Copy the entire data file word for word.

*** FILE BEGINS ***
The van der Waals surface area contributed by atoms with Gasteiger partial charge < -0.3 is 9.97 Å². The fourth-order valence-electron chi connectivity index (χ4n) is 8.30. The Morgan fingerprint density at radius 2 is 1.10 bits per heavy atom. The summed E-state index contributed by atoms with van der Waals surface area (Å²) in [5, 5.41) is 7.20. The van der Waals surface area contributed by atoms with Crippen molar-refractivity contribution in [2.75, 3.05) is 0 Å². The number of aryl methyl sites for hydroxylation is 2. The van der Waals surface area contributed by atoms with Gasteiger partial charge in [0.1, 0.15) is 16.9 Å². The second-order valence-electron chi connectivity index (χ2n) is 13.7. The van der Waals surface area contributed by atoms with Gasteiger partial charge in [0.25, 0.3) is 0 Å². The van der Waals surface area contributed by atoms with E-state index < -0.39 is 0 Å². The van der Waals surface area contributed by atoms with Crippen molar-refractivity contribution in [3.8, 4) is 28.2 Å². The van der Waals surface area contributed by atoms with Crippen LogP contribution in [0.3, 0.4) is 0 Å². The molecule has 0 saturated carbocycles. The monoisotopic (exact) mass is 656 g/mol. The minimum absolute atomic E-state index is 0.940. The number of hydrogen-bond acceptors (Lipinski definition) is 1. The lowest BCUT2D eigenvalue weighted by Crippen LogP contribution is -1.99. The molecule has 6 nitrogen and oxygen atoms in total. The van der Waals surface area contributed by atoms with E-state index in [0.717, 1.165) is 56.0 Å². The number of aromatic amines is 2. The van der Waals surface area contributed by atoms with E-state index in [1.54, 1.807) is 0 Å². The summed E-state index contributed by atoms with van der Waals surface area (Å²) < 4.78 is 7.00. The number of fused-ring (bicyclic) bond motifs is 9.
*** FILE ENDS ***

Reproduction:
The van der Waals surface area contributed by atoms with Gasteiger partial charge < -0.3 is 9.97 Å². The fourth-order valence-electron chi connectivity index (χ4n) is 8.30. The Morgan fingerprint density at radius 2 is 1.10 bits per heavy atom. The summed E-state index contributed by atoms with van der Waals surface area (Å²) in [5, 5.41) is 7.20. The van der Waals surface area contributed by atoms with Crippen molar-refractivity contribution in [2.75, 3.05) is 0 Å². The number of aryl methyl sites for hydroxylation is 2. The van der Waals surface area contributed by atoms with Gasteiger partial charge in [0.1, 0.15) is 16.9 Å². The second-order valence-electron chi connectivity index (χ2n) is 13.7. The van der Waals surface area contributed by atoms with Gasteiger partial charge in [0.25, 0.3) is 0 Å². The van der Waals surface area contributed by atoms with E-state index < -0.39 is 0 Å². The van der Waals surface area contributed by atoms with Crippen molar-refractivity contribution in [3.8, 4) is 28.2 Å². The van der Waals surface area contributed by atoms with Crippen LogP contribution in [0.3, 0.4) is 0 Å². The molecule has 0 saturated carbocycles. The monoisotopic (exact) mass is 656 g/mol. The minimum absolute atomic E-state index is 0.940. The number of hydrogen-bond acceptors (Lipinski definition) is 1. The lowest BCUT2D eigenvalue weighted by Crippen LogP contribution is -1.99. The molecule has 6 nitrogen and oxygen atoms in total. The van der Waals surface area contributed by atoms with E-state index in [0.717, 1.165) is 56.0 Å². The number of aromatic amines is 2. The van der Waals surface area contributed by atoms with E-state index in [1.54, 1.807) is 0 Å². The summed E-state index contributed by atoms with van der Waals surface area (Å²) < 4.78 is 7.00. The number of fused-ring (bicyclic) bond motifs is 9.